93% of Emory's 2009 class reported their salary 9 months out. Of that 93%, 69.10% are in law firms. That is 64.263% of Emory's total class. 72.96% of that 64.263% are working at firms that have a salary range of 70k-170k. That comes out to 46.88% of the TOTAL class of 2009 making 70k+ at firms. Now, keep in mind that a few of those in the 1-25 sized firms are making over 60k, as seen by the top salary of 100k at firms staffed with 2-10 attorneys with a 55k average and a range up to 90k at firms the size of 11-25 with average of 60k. Obviously averages are misleading but should not be entirely discounted. Now don't forget about those who are going public interest. That comprised 3.93% of that 93% (3.65 of total class) and had a range of 42k-65k. Given how interesting those jobs are, Emory LRAP and the federal loan forgiveness program, I think those should be included in the life is not over category. You got another 5.06% of that 93% (4.7% total class) in Govt. work and 8.43% of that 93% (7.84% of total class) in clerkships, 9.55% of that 93% (8.81% of total class) who were mostly JD/MBA's working in business, and you see that TLS's Mayan forcast about Emory is overrated.



Wow that's a lot of statistics. So 36% of Emory's class didn't end up at law firms. I wonder what percentage of the 64% were permanently employed versus temps at law firms.

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Re: Emory vs. Fordham

Postby FGCUguy123 » Mon May 16, 2011 5:05 pm

gobucks101 wrote:Ah so that is the 30% he was referencing. I forgot that ADAs and PDs weren't full time lawyers.


Yeah...they flip burgers.

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Re: Emory vs. Fordham

Postby bk1 » Mon May 16, 2011 5:14 pm

gobucks101 wrote:Emory 2009 Data Report

Where is this 30%? That site says 87.1% employed within 9 months, 25th percentile salary at 75k. It is ok to be wrong


30% is the number that Emory reported to USNWR as linked from here: --LinkRemoved--

The link you have here is probably gaming that in some way. I can already see that their employment link doesn't count people who are going for a graduate degree. It probably is also rosier than reality because they do some creative math by not counting people who are working part time and only factoring the full timers.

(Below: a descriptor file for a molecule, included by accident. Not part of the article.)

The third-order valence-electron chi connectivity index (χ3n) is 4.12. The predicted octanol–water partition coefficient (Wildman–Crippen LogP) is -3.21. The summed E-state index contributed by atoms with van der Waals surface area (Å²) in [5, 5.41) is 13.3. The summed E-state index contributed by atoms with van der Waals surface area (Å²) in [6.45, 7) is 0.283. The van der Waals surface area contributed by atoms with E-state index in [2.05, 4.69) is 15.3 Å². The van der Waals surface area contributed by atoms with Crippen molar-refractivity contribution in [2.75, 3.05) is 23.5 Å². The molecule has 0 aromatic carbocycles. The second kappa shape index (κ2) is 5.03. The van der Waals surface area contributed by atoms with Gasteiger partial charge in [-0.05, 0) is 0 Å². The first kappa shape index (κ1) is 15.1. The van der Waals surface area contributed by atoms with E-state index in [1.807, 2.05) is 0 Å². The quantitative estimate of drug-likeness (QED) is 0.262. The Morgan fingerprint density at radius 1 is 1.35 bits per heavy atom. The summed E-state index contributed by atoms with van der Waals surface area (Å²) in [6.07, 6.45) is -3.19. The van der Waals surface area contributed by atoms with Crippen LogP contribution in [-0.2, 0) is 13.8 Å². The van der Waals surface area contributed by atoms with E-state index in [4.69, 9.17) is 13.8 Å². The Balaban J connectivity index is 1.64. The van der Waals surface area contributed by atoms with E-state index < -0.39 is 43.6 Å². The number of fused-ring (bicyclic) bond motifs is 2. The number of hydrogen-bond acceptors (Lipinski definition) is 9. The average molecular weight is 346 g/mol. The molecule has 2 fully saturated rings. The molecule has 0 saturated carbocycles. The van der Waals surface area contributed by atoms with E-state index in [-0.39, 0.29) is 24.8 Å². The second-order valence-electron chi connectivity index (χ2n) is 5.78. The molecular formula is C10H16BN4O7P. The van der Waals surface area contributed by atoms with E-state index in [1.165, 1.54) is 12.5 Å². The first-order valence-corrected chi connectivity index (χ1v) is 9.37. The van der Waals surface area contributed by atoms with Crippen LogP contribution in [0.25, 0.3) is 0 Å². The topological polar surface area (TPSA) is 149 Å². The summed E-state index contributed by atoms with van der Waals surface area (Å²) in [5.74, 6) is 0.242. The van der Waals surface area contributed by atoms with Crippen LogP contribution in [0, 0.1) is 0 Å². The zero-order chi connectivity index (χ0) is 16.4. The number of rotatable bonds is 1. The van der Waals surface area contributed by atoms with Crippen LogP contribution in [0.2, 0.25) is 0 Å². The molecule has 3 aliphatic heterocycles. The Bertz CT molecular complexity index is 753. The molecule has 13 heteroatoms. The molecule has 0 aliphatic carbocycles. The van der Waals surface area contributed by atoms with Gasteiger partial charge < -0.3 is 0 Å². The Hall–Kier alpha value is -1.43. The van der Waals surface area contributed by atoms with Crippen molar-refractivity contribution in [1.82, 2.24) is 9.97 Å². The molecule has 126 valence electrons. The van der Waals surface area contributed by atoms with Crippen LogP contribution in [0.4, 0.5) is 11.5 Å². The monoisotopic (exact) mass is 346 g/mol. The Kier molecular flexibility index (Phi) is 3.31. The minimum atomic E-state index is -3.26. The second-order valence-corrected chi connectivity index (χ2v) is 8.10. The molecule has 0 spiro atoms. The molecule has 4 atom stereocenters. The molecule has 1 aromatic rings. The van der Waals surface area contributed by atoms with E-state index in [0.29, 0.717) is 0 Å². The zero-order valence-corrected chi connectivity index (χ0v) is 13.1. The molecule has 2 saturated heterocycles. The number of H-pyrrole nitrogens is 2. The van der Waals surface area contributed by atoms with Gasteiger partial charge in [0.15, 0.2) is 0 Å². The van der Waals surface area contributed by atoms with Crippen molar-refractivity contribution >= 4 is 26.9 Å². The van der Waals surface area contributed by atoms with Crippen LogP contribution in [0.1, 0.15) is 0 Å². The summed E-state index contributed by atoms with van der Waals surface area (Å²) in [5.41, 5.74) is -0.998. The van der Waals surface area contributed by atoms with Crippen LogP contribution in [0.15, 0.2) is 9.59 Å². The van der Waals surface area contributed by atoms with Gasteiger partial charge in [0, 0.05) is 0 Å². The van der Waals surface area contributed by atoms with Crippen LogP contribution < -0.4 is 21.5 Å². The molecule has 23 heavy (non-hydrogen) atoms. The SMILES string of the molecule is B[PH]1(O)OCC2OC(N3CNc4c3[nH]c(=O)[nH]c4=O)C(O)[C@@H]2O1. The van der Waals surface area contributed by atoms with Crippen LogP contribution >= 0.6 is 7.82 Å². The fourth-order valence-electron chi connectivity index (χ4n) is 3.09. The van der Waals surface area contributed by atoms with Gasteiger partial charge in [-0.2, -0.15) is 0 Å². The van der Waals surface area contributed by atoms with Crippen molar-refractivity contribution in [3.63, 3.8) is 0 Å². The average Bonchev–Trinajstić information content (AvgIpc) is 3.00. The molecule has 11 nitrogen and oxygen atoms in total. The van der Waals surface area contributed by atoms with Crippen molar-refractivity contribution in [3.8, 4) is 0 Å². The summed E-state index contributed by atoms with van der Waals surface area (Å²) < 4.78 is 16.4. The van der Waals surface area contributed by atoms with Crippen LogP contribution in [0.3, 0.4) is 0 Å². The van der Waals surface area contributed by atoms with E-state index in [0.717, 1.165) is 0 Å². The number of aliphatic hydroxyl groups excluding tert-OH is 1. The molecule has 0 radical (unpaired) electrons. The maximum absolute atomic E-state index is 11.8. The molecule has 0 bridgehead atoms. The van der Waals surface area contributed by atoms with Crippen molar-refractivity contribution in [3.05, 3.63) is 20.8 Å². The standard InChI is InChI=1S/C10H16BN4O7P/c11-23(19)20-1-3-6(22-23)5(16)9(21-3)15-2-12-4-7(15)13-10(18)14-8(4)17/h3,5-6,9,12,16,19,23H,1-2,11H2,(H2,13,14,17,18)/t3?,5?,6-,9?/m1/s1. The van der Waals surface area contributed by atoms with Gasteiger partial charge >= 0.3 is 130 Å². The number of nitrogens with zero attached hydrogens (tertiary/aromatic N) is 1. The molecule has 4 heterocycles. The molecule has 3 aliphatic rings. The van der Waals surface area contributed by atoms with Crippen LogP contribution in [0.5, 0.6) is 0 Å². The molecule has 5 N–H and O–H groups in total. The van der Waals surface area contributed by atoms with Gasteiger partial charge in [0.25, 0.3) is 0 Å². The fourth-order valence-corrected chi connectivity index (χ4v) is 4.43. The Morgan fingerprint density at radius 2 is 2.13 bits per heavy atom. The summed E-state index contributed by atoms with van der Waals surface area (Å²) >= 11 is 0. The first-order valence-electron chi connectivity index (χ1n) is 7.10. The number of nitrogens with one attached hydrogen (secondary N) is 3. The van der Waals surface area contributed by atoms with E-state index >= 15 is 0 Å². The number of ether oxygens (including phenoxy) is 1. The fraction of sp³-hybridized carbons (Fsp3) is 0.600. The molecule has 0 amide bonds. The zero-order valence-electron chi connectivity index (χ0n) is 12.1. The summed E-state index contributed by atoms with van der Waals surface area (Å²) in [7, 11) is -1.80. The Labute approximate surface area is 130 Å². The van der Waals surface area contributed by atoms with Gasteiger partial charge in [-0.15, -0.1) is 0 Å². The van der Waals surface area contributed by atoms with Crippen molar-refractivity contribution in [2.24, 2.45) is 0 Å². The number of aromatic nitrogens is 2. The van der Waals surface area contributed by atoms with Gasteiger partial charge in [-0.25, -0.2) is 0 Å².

You're misinterpreting my argument. I'm not saying that the 30% from Emory's report that aren't in firms (e.g. ADAs) are not full time, bar required jobs, because they are. But obviously Emory is doing some creative math to get their numbers to appear better than they are, the most glaring of which is cutting out the people who went back to school. We are arguing past each other because we are using different sources of information. However they both come from Emory itself although one gets handed to USNWR and is then culled by LST.

Considering I don't think Emory is lying to USNWR and that 30% not being full time lawyers is about par for the course at some of the better regional schools (look at schools like BC/WUSTL/GW which are at 20%, or Fordham which is 25%, etc), I really do believe that 30% of Emory's 2009 class did not find full time lawyering jobs within 9 months.

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Re: Emory vs. Fordham

Postby FGCUguy123 » Mon May 16, 2011 5:39 pm

bk1 wrote:
gobucks101 wrote:Emory 2009 Data Report

Where is this 30%? That site says 87.1% employed within 9 months, 25th percentile salary at 75k. It is ok to be wrong


30% is the number that Emory reported to USNWR as linked from here: --LinkRemoved--

The link you have here is probably gaming that in some way. I can already see that their employment link doesn't count people who are going for a graduate degree. It probably is also rosier than reality because they do some creative math by not counting people who are working part time and only factoring the full timers.

You're misinterpreting my argument. I'm not saying that the 30% from Emory's report that aren't in firms (e.g. ADAs) are not full time, bar required jobs, because they are. But obviously Emory is doing some creative math to get their numbers to appear better than they are, the most glaring of which is cutting out the people who went back to school. We are arguing past each other because we are using different sources of information. However they both come from Emory itself although one gets handed to USNWR and is then culled by LST.

Considering I don't think Emory is lying to USNWR and that 30% not being full time lawyers is about par for the course at some of the better regional schools (look at schools like BC/WUSTL/GW which are at 20%, or Fordham which is 25%, etc), I really do believe that 30% of Emory's 2009 class did not find full time lawyering jobs within 9 months.


If I remember, your argument was "Sounds like the Mayans were right to me." 1/3 not employed is hardly a disaster scenario. That's all I'm saying.

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Re: Emory vs. Fordham

Postby Grizz » Mon May 16, 2011 5:47 pm